This frequency of disclosure is great for investing based on performance trends, but terrible for valuing individual securities.
The current once-per-month or less frequent disclosure practice is ideal for placing a macro bet. Look at how much money hedge funds made by noticing there was a gap between the performance on the underlying loans and the assumed performance built into the price.
Unfortunately, current once-per-month or less frequent disclosure is terrible for valuing individual securities. The Brown Paper Bag Challenge shows how once-per-month disclosure leaves investors blindly betting on the value of the loans backing a structured finance security.
Historically, government issuers (like Fannie Mae, Freddie Mac, Ginnie Mae and the FDIC in the US) have set the standard for disclosure frequency by reporting once-per-month. Once-per-month reporting is adequate for investors in these securities because the government is guaranteeing and absorbing one hundred percent (100%) of the credit risk of these deals.
Once-per-month reporting is not adequate for investors who are exposed to credit risk. Look how much money was lost by investors who were receiving once-per-month reports on structured finance securities that were guaranteed by financial guarantors like the mono-line insurers.
Once-per-month reporting is not adequate for taxpayers who are ultimately on the hook for the credit losses of government issuers. Notice how Fannie and Freddie's regulator is still scrambling to get its arms around the actual performance of the mortgages these firm's guaranteed and the size of their losses. The regulator's inability to get its arms around the losses has resulted in the US Treasury explicitly stating that it would cover whatever losses are incurred.
There is a best practice for structured finance disclosure. Best practice is to disclose loan-level performance data on an observable event basis. Observable events include payments on the loans, delinquencies, defaults, insolvency filings by the obligors and filing, acceptance or denial of representation and warranty claims.
Can the underlying loan-level performance data be reported on an observable event basis for all structured finance securities? Yes. Financial institutions currently use observable event based reporting to monitor the loans and receivables on their balance sheets. The same systems that support the on-balance sheet loans and receivables are used to support structured finance securities. The data is available, it is only a question of disclosing it.
Would it cost a lot to provide observable event based reporting on the underlying loan-level performance? No. It does not fundamentally alter the economic attractiveness of structured finance from an issuer's perspective. The cost is approximately one-tenth of the cost of billing and collecting the underlying loans or receivables.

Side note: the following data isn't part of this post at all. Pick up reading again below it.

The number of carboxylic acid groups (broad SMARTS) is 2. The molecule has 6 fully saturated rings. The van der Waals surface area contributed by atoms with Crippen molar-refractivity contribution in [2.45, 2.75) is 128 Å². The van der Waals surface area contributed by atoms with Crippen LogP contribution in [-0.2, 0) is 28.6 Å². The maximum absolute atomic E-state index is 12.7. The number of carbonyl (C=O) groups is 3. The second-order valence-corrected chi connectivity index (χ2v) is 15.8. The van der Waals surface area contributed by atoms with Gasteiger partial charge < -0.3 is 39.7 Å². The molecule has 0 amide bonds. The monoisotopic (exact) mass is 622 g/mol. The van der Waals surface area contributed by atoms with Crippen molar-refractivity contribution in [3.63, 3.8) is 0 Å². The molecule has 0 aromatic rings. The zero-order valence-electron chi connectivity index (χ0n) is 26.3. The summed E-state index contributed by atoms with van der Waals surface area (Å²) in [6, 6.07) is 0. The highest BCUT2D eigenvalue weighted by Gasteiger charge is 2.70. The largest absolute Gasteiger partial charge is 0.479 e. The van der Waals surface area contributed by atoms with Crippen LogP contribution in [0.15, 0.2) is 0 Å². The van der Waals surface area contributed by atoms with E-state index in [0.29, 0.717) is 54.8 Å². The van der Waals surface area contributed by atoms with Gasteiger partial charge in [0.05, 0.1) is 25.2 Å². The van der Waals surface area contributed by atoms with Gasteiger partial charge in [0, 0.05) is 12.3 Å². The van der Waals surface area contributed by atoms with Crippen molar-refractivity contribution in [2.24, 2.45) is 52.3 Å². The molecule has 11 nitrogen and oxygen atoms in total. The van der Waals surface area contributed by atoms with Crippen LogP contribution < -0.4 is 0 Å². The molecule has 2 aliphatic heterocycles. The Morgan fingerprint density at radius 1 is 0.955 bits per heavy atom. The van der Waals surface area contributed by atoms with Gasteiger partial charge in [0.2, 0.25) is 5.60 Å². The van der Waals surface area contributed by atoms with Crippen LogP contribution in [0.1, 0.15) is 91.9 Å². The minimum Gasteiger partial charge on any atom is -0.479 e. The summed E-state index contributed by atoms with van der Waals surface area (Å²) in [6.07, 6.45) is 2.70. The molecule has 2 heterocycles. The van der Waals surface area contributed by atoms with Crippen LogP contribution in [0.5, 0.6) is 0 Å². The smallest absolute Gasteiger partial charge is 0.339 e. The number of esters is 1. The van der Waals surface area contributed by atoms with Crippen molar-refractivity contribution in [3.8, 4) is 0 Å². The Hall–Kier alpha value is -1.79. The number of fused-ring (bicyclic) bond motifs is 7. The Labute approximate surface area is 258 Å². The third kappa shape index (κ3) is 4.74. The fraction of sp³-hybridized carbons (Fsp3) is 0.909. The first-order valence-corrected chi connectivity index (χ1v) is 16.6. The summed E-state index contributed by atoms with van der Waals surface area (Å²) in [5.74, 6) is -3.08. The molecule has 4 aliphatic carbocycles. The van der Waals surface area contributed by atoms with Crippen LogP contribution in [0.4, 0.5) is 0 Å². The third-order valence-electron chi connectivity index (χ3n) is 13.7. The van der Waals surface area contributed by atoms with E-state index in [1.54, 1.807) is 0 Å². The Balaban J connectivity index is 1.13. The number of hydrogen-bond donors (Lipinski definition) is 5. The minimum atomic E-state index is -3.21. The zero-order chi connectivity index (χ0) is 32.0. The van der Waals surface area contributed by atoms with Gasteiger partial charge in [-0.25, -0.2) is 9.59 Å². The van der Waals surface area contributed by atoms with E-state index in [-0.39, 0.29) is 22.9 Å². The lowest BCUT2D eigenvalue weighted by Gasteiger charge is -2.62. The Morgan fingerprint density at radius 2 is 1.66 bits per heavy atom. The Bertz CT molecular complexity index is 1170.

What benefit would the global governments receive from having government issuers reporting on an observable event basis? For very little cost, particularly when compared to the cost of all the government programs that have been put into place as a result of this crisis, it would dramatically reduce the likelihood of a repeat of the credit crisis and its trillions of losses. For example, it would have led to more effective oversight and a reduction of the losses at Fannie and Freddie.
If the government is already guaranteeing and absorbing one hundred percent (100%) of the credit risk, what is the benefit of providing observable event based reporting to investors? It sets the standard for reporting for all structured finance securities regardless of their underlying assets or the minimum disclosure requirements required by regulation.
Setting the standard for disclosure by example is a whole lot easier than through the issuance of globally coordinated regulations.
Setting the standard for disclosure by example provides investors with structured finance securities that they can truly know what they own.
Ultimately, if government issuers of structured finance securities can provide observable event based reporting, then all issuers can provide observable event based reporting. The only reason non-governmental issuers would not provide observable event based reporting is because they are trying to hide something. Should investors really be investing in structured finance securities where issuers are trying to hide something?